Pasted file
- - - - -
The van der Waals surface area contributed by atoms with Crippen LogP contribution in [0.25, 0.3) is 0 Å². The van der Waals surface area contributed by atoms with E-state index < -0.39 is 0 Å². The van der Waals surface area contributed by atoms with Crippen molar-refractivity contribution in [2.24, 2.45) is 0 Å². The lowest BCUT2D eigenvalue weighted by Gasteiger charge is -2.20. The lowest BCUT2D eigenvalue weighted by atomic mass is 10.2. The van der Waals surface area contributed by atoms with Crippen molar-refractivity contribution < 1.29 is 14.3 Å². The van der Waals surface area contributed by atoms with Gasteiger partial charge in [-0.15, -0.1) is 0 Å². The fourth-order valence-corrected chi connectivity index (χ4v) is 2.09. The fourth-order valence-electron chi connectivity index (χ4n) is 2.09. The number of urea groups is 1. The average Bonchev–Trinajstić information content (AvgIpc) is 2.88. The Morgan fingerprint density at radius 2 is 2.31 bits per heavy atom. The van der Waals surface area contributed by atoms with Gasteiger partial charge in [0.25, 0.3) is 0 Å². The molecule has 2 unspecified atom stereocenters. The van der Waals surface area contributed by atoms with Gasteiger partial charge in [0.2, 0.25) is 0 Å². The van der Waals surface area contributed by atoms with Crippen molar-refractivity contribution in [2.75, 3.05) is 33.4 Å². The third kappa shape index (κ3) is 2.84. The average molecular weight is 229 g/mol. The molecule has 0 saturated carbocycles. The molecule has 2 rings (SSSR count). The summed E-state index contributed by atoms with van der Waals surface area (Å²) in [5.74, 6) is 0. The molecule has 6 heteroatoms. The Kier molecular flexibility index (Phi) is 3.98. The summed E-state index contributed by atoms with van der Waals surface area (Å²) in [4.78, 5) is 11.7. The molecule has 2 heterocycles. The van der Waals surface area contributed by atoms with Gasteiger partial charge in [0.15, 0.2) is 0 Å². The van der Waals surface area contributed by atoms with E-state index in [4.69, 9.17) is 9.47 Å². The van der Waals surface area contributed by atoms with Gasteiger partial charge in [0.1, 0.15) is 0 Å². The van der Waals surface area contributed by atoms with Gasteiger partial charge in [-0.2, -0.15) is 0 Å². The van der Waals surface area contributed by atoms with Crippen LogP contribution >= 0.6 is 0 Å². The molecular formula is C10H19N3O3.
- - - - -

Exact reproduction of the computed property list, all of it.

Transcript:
The van der Waals surface area contributed by atoms with Crippen LogP contribution in [0.25, 0.3) is 0 Å². The van der Waals surface area contributed by atoms with E-state index < -0.39 is 0 Å². The van der Waals surface area contributed by atoms with Crippen molar-refractivity contribution in [2.24, 2.45) is 0 Å². The lowest BCUT2D eigenvalue weighted by Gasteiger charge is -2.20. The lowest BCUT2D eigenvalue weighted by atomic mass is 10.2. The van der Waals surface area contributed by atoms with Crippen molar-refractivity contribution < 1.29 is 14.3 Å². The van der Waals surface area contributed by atoms with Gasteiger partial charge in [-0.15, -0.1) is 0 Å². The fourth-order valence-corrected chi connectivity index (χ4v) is 2.09. The fourth-order valence-electron chi connectivity index (χ4n) is 2.09. The number of urea groups is 1. The average Bonchev–Trinajstić information content (AvgIpc) is 2.88. The Morgan fingerprint density at radius 2 is 2.31 bits per heavy atom. The van der Waals surface area contributed by atoms with Gasteiger partial charge in [0.25, 0.3) is 0 Å². The molecule has 2 unspecified atom stereocenters. The van der Waals surface area contributed by atoms with Gasteiger partial charge in [0.2, 0.25) is 0 Å². The van der Waals surface area contributed by atoms with Crippen molar-refractivity contribution in [2.75, 3.05) is 33.4 Å². The third kappa shape index (κ3) is 2.84. The average molecular weight is 229 g/mol. The molecule has 0 saturated carbocycles. The molecule has 2 rings (SSSR count). The summed E-state index contributed by atoms with van der Waals surface area (Å²) in [5.74, 6) is 0. The molecule has 6 heteroatoms. The Kier molecular flexibility index (Phi) is 3.98. The summed E-state index contributed by atoms with van der Waals surface area (Å²) in [4.78, 5) is 11.7. The molecule has 2 heterocycles. The van der Waals surface area contributed by atoms with Gasteiger partial charge in [0.15, 0.2) is 0 Å². The van der Waals surface area contributed by atoms with E-state index in [4.69, 9.17) is 9.47 Å². The van der Waals surface area contributed by atoms with Gasteiger partial charge in [0.1, 0.15) is 0 Å². The van der Waals surface area contributed by atoms with Gasteiger partial charge in [-0.2, -0.15) is 0 Å². The van der Waals surface area contributed by atoms with Crippen LogP contribution >= 0.6 is 0 Å². The molecular formula is C10H19N3O3.